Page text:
BEIJING Feb 11 China's environmental watchdog
vetoed as many as 32 projects with a total investment of 118.4
billion yuan ($19.5 billion) last year as it stepped up efforts
to get tough on industrial polluters, a senior official said on
Zhai Qing, the vice-environment minister, told reporters his
ministry was working to improve its environmental assessment
capabilities and strengthen its powers to monitor and punish
"I think our ability to enforce and monitor is extremely
important... and since last year, we have been constantly trying
to strengthen our abilities," he added.
Beijing is under intense pressure to clean up its heavily
polluted air, water and soil in the face of mounting public
anger, but enforcement has been identified as one its biggest
challenges, with the Ministry of Environmental Protection (MEP)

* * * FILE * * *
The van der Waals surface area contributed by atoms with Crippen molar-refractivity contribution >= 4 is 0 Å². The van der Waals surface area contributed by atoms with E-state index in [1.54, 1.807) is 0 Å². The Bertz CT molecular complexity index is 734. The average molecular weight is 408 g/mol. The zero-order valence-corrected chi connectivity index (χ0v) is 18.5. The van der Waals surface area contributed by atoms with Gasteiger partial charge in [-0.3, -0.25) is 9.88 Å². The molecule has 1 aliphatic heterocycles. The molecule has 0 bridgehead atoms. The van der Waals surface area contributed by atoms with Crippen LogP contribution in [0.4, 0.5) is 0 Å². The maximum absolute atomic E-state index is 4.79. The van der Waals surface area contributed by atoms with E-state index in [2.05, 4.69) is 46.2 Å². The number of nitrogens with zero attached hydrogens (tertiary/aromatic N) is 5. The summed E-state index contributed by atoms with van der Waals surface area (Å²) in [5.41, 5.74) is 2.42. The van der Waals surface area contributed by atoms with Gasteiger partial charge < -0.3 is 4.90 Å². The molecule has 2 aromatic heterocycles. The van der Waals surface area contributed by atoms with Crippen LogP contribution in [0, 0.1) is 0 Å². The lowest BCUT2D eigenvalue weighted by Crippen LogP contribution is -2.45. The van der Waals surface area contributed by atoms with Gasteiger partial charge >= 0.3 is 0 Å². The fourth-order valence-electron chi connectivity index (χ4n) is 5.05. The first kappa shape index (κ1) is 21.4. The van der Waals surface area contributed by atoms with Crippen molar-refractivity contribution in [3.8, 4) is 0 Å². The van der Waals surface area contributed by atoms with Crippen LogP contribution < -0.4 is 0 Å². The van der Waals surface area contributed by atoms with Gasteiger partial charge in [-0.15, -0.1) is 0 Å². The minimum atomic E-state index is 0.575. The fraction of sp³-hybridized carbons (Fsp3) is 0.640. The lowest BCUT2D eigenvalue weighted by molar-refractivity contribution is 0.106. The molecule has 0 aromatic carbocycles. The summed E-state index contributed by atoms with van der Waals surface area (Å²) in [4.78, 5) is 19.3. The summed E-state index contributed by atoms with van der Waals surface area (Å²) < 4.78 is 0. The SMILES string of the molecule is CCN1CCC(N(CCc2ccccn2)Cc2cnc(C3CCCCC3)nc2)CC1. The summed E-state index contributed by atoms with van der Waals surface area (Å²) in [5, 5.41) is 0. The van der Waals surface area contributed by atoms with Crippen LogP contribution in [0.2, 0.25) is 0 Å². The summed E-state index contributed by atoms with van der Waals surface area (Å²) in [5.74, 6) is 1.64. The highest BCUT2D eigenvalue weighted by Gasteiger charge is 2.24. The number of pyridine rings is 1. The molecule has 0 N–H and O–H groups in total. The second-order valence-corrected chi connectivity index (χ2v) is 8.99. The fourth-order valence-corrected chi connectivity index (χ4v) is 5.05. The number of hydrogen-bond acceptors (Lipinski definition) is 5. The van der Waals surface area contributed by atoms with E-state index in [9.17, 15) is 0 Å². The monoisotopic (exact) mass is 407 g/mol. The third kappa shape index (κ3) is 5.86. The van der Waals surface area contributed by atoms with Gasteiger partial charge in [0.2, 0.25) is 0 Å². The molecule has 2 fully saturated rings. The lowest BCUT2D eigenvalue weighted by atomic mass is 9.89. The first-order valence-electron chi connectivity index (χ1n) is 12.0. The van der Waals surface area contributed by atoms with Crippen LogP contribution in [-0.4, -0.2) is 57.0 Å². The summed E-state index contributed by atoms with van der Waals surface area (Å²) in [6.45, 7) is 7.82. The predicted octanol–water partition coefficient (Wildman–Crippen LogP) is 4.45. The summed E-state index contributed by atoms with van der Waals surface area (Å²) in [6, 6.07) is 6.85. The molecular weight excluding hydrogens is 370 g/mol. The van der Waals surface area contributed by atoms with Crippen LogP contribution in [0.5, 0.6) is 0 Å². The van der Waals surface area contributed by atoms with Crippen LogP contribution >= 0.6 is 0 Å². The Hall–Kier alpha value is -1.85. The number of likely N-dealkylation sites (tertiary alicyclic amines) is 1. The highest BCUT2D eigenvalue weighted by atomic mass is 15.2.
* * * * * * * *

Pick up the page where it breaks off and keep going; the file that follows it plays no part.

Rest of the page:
struggling to find the clout to take on powerful industrial
interests and growth-obsessed local authorities.
Officials have acknowledged that the ministry's punitive
powers are limited. Fines are far lower than the cost of
compliance and many big companies are willing to pay up and
continue breaking the law.
The ministry is now hoping to extend its authority as
China's new leadership promises to abandon the crude pursuit of
economic growth. A new environmental law is likely to raise the
fines imposed on polluters, and sources say the ministry's
powers could be expanded further in a government shake-up
expected to take place in March.
Zhai said the ministry had made it a rule not to trust local
statistics. Officials are also making use of unmanned aircraft
and satellite technology to collect its own pollution data, and
its inspection teams were now working more closely with the
police to try to force companies to comply, he added.
Inspectors were also showing up unannounced at factories to
avoid being misled by company officials.
The ministry imposed "tough punishments" on the regions of
Guizhou, Henan and Inner Mongolia last year, and also suspended
environmental approvals for projects in six cities as a result
of violations, Zhai said.
($1 = 6.0593 Chinese yuan)
(Editing by Miral Fahmy)